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Four Marylanders indicted for filing over $900K in fraudulent COVID-19 unemployment claims

BALTIMORE, MD—Maryland Attorney General Anthony G. Brown this week announced the indictments of Cindy Boadu, Kelvin Boadu, Kwame Boadu, all residents of Rockville, and Leslie Awulley Quaye of Taneytown, for their involvement in filing fraudulent unemployment insurance claims during the COVID-19 pandemic.

Cindy Boadu, Kelvin Boadu, and Kwame Boadu are each charged with theft scheme over $100,000, conspiracy to commit theft scheme over $100,000, 38 counts of identity fraud, and 38 counts of conspiracy to commit identity fraud. Leslie Awulley Quaye is charged with theft scheme over $100,000 and 11 counts of identity fraud.

These charges stem from fraudulent unemployment claims that were filed in the names of dozens of identity fraud victims between June and July 2020, after the federal government allocated billions of dollars in funding to states for residents who were suddenly unemployed as a result of State of Emergency measures implemented due to the COVID-19 pandemic.

Cindy Boadu, Kelvin Boadu, Kwame Boadu and Leslie Awulley Quaye are alleged to have assumed the identities of at least 48 identity fraud victims and used the victims’ personal identification information to submit claims for unemployment benefits. As a result of these fraudulent claims, the Maryland Department of Labor distributed more than $700,000 in fraudulent benefits onto bank debit cards. The defendants listed their own physical addresses on the fraudulent claims, so that they could receive the debit cards and spend the funds for their own personal benefit.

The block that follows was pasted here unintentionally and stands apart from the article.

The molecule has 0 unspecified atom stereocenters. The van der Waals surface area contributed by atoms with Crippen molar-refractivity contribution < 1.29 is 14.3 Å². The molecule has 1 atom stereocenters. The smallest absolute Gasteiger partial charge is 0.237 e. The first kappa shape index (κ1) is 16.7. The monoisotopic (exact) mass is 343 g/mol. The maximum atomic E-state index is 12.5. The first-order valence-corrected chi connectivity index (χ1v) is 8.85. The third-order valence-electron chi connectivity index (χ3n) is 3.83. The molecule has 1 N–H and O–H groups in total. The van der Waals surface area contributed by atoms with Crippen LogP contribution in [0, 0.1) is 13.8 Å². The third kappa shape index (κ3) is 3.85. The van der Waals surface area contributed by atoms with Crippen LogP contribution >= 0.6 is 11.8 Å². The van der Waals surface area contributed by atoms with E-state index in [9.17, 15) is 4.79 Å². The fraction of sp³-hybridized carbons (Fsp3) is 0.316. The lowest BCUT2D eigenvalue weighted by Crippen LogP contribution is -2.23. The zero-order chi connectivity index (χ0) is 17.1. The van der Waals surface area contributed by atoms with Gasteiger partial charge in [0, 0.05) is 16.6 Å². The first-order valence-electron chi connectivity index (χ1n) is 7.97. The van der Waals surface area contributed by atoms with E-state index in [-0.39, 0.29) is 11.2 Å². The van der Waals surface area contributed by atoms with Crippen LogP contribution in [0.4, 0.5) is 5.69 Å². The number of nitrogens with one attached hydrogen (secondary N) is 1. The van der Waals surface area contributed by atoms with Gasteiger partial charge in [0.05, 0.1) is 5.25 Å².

“The defendants not only violated the rights of innocent individuals whose identities were exploited, they undermined vital safety nets intended to support Marylanders who faced adversity during COVID-19,” said Attorney General Brown “In some of our darkest hours, as many struggled to keep the lights on and put food on the table, these individuals tried to get away with stealing what they thought was easy money. They failed. These indictments send a strong message to any criminal who may think they can hide in a crowd or under piles of paperwork, that they will be found and will face justice.”

In making this week’s announcement, Attorney General Brown thanked Fraud and Corruption Chief Alexander Huggins, Assistant Attorney General Alyn Pearson, as well as the auditors in the Criminal Division for their hard work on this case.

The defendants’ cases will be heard in Baltimore City Circuit Court.

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